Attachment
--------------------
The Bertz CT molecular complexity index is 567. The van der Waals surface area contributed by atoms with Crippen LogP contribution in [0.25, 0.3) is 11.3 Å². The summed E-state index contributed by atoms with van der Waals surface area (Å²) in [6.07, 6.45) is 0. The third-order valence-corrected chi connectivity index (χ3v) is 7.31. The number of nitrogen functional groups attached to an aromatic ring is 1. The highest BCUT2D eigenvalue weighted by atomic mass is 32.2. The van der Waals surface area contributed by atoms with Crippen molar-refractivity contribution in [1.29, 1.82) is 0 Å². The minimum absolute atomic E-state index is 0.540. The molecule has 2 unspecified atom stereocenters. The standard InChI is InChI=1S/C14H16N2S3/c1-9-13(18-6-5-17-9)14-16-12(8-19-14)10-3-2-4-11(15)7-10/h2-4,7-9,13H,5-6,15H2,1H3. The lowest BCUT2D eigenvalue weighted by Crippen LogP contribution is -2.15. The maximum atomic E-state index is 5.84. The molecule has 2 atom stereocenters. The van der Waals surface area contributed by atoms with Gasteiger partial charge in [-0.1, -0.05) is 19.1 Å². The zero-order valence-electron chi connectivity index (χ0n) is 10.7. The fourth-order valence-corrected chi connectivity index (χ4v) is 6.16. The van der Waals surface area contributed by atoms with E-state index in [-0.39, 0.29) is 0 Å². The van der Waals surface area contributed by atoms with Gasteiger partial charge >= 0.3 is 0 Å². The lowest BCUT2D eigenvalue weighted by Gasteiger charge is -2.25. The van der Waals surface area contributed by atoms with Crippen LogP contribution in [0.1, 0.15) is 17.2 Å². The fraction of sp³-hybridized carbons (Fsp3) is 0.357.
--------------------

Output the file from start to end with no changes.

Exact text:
The Bertz CT molecular complexity index is 567. The van der Waals surface area contributed by atoms with Crippen LogP contribution in [0.25, 0.3) is 11.3 Å². The summed E-state index contributed by atoms with van der Waals surface area (Å²) in [6.07, 6.45) is 0. The third-order valence-corrected chi connectivity index (χ3v) is 7.31. The number of nitrogen functional groups attached to an aromatic ring is 1. The highest BCUT2D eigenvalue weighted by atomic mass is 32.2. The van der Waals surface area contributed by atoms with Crippen molar-refractivity contribution in [1.29, 1.82) is 0 Å². The minimum absolute atomic E-state index is 0.540. The molecule has 2 unspecified atom stereocenters. The standard InChI is InChI=1S/C14H16N2S3/c1-9-13(18-6-5-17-9)14-16-12(8-19-14)10-3-2-4-11(15)7-10/h2-4,7-9,13H,5-6,15H2,1H3. The lowest BCUT2D eigenvalue weighted by Crippen LogP contribution is -2.15. The maximum atomic E-state index is 5.84. The molecule has 2 atom stereocenters. The van der Waals surface area contributed by atoms with Gasteiger partial charge in [-0.1, -0.05) is 19.1 Å². The zero-order valence-electron chi connectivity index (χ0n) is 10.7. The fourth-order valence-corrected chi connectivity index (χ4v) is 6.16. The van der Waals surface area contributed by atoms with E-state index in [-0.39, 0.29) is 0 Å². The van der Waals surface area contributed by atoms with Gasteiger partial charge >= 0.3 is 0 Å². The lowest BCUT2D eigenvalue weighted by Gasteiger charge is -2.25. The van der Waals surface area contributed by atoms with Crippen LogP contribution in [0.1, 0.15) is 17.2 Å². The fraction of sp³-hybridized carbons (Fsp3) is 0.357.